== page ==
Aside Posted on Updated on
A few weeks ago, I paid $20 and waited in line for 45 minutes to go into a couple of haunted houses, where I was scared for my life, screamed the entire time, and even fell to the floor out of fright.
Let me repeat, I paid $20 and waited for 45 minutes to be petrified.
And I’m glad I did it.
If you ride with me on a roller coaster, you’ll often find me yelling something to the effect of, I hate this! If you walk through a haunted house with me, I’ll question out loud why I’m there. Sit next to me during a scary movie and I cover my eyes half of the time and call myself stupid for watching it.
Yet, I continue.
A relevant question to ask on this All Hallows’ Eve Eve.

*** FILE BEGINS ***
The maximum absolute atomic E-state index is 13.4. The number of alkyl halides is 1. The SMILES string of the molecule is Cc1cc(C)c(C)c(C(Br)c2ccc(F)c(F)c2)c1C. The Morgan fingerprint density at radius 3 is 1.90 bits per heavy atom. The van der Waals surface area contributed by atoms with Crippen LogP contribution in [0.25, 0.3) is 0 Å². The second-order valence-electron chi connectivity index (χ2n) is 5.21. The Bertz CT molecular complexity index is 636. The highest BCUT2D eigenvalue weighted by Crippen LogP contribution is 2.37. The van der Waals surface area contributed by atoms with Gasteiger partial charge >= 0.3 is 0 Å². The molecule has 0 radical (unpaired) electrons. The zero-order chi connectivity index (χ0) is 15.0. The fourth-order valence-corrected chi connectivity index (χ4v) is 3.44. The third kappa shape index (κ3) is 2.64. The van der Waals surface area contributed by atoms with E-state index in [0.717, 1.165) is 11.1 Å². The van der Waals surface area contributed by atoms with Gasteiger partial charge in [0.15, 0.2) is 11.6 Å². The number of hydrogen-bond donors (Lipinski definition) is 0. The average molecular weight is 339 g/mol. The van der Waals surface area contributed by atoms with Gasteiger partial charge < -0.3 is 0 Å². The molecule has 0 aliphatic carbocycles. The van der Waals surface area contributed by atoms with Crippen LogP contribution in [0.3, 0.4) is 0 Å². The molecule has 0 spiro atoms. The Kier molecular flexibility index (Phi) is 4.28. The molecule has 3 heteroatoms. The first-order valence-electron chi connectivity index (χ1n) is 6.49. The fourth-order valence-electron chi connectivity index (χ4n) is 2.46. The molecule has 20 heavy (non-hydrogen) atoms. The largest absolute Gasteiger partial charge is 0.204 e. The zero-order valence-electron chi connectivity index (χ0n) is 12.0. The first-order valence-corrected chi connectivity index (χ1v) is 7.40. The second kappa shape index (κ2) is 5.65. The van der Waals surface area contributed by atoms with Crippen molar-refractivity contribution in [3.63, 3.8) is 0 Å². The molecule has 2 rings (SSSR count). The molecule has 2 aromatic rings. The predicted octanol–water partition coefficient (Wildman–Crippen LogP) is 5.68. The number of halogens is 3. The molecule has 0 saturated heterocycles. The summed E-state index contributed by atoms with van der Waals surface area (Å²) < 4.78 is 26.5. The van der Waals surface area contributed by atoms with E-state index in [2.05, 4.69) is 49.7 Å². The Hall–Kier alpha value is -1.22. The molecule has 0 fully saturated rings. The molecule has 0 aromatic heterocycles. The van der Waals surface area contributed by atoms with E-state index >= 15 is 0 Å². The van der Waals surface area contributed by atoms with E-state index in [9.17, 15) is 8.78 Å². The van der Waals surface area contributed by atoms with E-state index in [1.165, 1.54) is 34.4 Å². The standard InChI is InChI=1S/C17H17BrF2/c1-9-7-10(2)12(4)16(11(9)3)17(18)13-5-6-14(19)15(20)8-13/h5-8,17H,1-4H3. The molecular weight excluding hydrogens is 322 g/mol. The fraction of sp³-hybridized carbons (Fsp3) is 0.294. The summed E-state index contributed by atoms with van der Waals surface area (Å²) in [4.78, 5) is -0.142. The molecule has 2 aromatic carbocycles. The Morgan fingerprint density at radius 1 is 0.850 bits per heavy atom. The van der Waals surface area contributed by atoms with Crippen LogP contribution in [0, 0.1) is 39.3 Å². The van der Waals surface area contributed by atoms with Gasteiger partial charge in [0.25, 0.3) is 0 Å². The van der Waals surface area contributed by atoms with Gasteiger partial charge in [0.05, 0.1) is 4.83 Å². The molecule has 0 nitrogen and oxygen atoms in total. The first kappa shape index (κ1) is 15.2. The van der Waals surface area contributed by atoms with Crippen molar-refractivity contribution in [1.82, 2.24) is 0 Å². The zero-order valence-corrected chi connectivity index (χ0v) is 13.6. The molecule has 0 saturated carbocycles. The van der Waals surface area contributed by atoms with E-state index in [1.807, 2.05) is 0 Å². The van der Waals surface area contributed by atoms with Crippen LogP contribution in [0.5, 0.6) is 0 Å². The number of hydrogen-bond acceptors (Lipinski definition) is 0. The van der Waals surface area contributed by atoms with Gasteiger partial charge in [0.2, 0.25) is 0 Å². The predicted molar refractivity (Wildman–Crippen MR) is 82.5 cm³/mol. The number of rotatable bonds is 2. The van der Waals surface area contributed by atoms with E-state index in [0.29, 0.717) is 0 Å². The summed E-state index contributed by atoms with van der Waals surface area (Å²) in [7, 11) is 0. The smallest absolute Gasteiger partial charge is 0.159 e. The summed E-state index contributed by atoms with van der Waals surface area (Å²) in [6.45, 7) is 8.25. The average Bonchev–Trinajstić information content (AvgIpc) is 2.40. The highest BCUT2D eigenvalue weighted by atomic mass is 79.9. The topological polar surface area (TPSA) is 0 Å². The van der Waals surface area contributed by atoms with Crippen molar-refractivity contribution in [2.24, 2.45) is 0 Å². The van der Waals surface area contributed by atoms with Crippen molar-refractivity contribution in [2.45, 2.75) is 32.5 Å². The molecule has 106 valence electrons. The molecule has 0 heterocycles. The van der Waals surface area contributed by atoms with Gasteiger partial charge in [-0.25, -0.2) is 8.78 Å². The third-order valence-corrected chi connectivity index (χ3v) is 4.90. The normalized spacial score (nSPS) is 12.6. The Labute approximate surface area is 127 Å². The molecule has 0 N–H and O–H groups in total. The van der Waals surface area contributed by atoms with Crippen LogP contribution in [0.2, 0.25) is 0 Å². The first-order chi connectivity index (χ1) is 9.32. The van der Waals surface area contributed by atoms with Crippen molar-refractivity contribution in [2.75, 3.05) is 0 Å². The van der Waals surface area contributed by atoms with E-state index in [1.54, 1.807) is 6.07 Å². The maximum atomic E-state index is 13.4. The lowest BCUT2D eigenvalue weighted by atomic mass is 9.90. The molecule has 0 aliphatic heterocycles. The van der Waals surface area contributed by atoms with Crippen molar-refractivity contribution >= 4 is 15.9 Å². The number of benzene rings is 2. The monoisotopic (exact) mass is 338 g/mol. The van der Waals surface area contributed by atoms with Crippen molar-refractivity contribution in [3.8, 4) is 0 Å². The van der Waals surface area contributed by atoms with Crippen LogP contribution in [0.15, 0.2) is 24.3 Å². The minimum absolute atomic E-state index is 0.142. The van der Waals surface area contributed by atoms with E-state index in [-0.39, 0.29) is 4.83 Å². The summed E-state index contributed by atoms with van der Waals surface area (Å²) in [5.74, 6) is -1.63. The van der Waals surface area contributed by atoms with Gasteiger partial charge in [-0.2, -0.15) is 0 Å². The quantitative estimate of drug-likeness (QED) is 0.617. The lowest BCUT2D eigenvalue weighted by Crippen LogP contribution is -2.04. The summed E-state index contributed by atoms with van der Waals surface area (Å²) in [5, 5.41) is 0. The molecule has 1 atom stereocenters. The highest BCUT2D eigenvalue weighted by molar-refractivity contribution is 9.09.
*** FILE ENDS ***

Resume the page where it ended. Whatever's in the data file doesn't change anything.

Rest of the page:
Maybe the thrill of the scare takes me out of my daily, mundane life and allows me to have emotions I (thankfully) don’t normally experience. I consider myself a fairly carefree person. I don’t usually worry much or stress about situations. But sometimes carefree turns to comfortable, and laid back turns to boring. Being scared makes my heart rate jumpand my life more riveting.
I think life-threatening ordeals make us feel more alive. The adrenaline rush we get from these endeavors can give us a sense of courage and strength. If we can handle intense situations such as thrill rides and “ghosts” of murder victims chasing after us, we can take on the world. Partaking in these activities allows me to be brave- or try to be, at least- when I don’t normally get the opportunity to.
So, I will continue to pursue exhilarating opportunities and scream until I can’t scream anymore.
There’s nothing to lose, besides your voice.